Hi, Having looked through other forum posts I am still unsure if I have got the cam timing marks correct. engine is a 1951 6T without ramp cams. The cranksaft is set at TDC in the image attached, have |I got it right ??. Many thanks in advance Alan
At first I didn't think so, but after looking at the manual ( No. 17 ) and your pic several times...I would say it is. Are these single key camwheels or three way key and are these the camwheels that came with your engine ?
I have also checked with my Clymer manual, printed in July 1951 but the pic leaves a little to be desired fro clarity concerning aligning the timing wheel marks.
The 1945-55 manual shows timing marks for ramp cam 5t, 6T and T100; then for TR5 and T110 with "fast road" cam.
It does not specify dot or dash for non-ramp touring cam.
A retarded (by one tooth) inlet cam gives you very stodgy low to mid RPM performance; too advanced makes the inlet valve hit the piston.
You can check for safe valve to piston clearance by adjusting the inlet valve clearances to minus one whole turn of the adjuster and turning the engine over slowly. I mean close the gap to zero with the follower on the back of the cam and give the adjuster another whole turn in the closing direction, thus holding the valve about 30 thou open.
Pete's advice on the other forum is more precise and worth doing, too.
The engine was 'reconditioned' in 1963, my dad thinks it was just a rebore, pistons and valves but he cannot be sure the cams were not changed. I think the best way is for me to check valve timing with dial gauge and degree disc and see where the valves are opening and closing. The head is off and I will be measuring lift at the cam follower where it comes out of the tappet block.
I have asked Mr Pete for some advice on the other forum but any further thoughts on how to go about do this bearing in mind the timing figures I have are for 20 thou valve lift and I will be measuring straight from the cam follower.
Regarding measuring at 20 thou lift at the cam follower/tappet block I have a question: are the rockers ratio 1:1, i.e when the pushrod lifts the rocker 20 thou does the 'tappet end /lash end move down 20 thou. If it does not then trying to time at 20 thou lift at the cam follwer will give false readings on degree disc ?
Thanks for the help up to now, really appreciated.
Having checked the inlet cam something is clearly not right with the cam, or me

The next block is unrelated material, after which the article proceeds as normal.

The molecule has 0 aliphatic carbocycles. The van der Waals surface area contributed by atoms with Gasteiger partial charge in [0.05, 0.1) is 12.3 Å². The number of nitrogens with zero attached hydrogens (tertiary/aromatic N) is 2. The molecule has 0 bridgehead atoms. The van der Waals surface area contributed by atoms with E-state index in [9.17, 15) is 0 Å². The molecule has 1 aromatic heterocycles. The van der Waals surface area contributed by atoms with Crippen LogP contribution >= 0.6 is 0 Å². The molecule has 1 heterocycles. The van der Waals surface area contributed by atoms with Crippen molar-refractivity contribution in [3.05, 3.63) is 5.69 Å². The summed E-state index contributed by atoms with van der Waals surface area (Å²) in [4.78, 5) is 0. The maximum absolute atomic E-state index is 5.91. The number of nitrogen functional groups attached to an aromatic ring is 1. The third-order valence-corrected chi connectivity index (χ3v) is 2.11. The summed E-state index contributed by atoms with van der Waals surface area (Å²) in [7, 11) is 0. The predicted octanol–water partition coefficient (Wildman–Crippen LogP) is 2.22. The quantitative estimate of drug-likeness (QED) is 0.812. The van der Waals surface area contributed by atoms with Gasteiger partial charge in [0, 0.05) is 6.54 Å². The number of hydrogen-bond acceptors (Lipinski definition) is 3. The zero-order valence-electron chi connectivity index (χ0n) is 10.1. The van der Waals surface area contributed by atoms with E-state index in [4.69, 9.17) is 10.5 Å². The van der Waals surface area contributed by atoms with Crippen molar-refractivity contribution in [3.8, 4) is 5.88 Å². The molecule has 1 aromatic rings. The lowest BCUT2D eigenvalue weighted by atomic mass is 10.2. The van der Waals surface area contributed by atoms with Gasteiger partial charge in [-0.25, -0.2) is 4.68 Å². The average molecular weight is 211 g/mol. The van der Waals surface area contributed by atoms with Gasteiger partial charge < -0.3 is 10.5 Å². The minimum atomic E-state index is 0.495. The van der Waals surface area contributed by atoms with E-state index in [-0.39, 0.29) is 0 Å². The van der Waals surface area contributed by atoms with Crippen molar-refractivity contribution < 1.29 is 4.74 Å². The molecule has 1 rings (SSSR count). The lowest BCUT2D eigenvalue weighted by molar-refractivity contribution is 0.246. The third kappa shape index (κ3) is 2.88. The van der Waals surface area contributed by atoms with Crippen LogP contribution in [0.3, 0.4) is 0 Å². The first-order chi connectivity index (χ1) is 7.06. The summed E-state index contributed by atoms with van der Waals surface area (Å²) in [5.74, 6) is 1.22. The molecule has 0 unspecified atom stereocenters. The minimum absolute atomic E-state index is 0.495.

The base circle of the cam seems slightly uneven with my sensitive dial gauge so I have set the zero / base position of the cam to be checked by setting the other tappet at full lift.
at 20 thou lift I am getting the following:
opens 20 deg BTDC closes 30 deg ABDC
Right Cyl: opens 20 deg BTDC closes 35 deg ABDC
I found a photo I took whilst dismantling and re the cam wheel positions they were as shown in photo OTHER THAN the inlet cam was timed with the long dash between the dots NOT the short dash as in the photo. The bike has been timed like this since 1963 and was used and ran Ok for some 15 years before being taken off the road. The timings above are with the long dash aligned.
With the short dash timing are: Inlet (left and right) opens 5 deg BTDC closes 45 ABDC
And finally: full lift .225 left, .246 right
Mr Pete: re difference in lift:
right cylinder : lift at tdc 62 thou, at BDC 98 thou, therefore 36 thou difference
left cylinder: at tdc 33 thou lift, at BDC 139 thou, therefore 106 thou difference.
So is it a worn cam or am I doing something wrong:
I agree taking the cams out would probably allow me to assess their condition / what they are but, this means buying another expensive tool !! Was hoping a timing exercise would solve it (should have known better)
Anyway.... checking timing with NO tappet clearance gives:
So......given that full lift is down between 0.020 and 0.035 from the lift of a ramp cam (0.270) is it possible that by measuring with no clearance the 0.020 'setting' clearance is accounted for by the wear... i.e measuring with no clearance on worn cam same as measuring with 0.02 clearance on unworn cam, Or am I just talking rubbish ????
If they were non ramp cams, wear would be 0.040 to 0.070 so well ****ered.
Would like to bottom this 'cam timing' exercise for interest sake in addition to future reference for me and possible others.
So any thoughts ?
Last edited by Cloggy; 02/01/145:50 pm. Reason: correct some values
Runs at 2 & 4 clearance . In & Ex . Though trying 10 wont hurt .
GLAREING at the Cam should see if the lobes have evaporated - in part . They score / scour , across the top of the lobe .
IF theyre all shiney & polished , no dull flat bit - theyre fine . Overreving or Wrong Lifters can WIPE the TOP of the LOBE , the hard edge of the lifter shaveing it . Solution ' R ' 3/4 radius lifters .